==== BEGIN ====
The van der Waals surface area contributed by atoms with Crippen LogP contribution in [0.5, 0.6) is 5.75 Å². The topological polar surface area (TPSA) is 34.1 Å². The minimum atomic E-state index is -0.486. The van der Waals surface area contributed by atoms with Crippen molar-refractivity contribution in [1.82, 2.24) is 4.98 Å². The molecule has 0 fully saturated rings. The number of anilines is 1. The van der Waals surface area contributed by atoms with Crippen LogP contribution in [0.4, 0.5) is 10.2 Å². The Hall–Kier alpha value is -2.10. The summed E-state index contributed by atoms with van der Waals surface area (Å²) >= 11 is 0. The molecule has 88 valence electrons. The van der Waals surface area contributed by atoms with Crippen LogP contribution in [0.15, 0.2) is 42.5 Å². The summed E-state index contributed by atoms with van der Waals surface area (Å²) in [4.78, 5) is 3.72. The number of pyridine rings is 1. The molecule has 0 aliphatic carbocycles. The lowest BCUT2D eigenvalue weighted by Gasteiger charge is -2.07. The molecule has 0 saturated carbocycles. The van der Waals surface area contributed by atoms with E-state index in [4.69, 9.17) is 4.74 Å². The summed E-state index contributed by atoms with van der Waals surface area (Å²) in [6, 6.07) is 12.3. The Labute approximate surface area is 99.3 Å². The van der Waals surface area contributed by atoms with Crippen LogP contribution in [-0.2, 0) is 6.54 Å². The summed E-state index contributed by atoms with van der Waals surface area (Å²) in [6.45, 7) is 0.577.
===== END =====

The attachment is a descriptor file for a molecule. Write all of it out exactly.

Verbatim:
The van der Waals surface area contributed by atoms with Crippen LogP contribution in [0.5, 0.6) is 5.75 Å². The topological polar surface area (TPSA) is 34.1 Å². The minimum atomic E-state index is -0.486. The van der Waals surface area contributed by atoms with Crippen molar-refractivity contribution in [1.82, 2.24) is 4.98 Å². The molecule has 0 fully saturated rings. The number of anilines is 1. The van der Waals surface area contributed by atoms with Crippen LogP contribution in [0.4, 0.5) is 10.2 Å². The Hall–Kier alpha value is -2.10. The summed E-state index contributed by atoms with van der Waals surface area (Å²) >= 11 is 0. The molecule has 88 valence electrons. The van der Waals surface area contributed by atoms with Crippen LogP contribution in [0.15, 0.2) is 42.5 Å². The summed E-state index contributed by atoms with van der Waals surface area (Å²) in [4.78, 5) is 3.72. The number of pyridine rings is 1. The molecule has 0 aliphatic carbocycles. The lowest BCUT2D eigenvalue weighted by Gasteiger charge is -2.07. The molecule has 0 saturated carbocycles. The van der Waals surface area contributed by atoms with E-state index in [4.69, 9.17) is 4.74 Å². The summed E-state index contributed by atoms with van der Waals surface area (Å²) in [6, 6.07) is 12.3. The Labute approximate surface area is 99.3 Å². The van der Waals surface area contributed by atoms with Crippen LogP contribution in [-0.2, 0) is 6.54 Å². The summed E-state index contributed by atoms with van der Waals surface area (Å²) in [6.45, 7) is 0.577.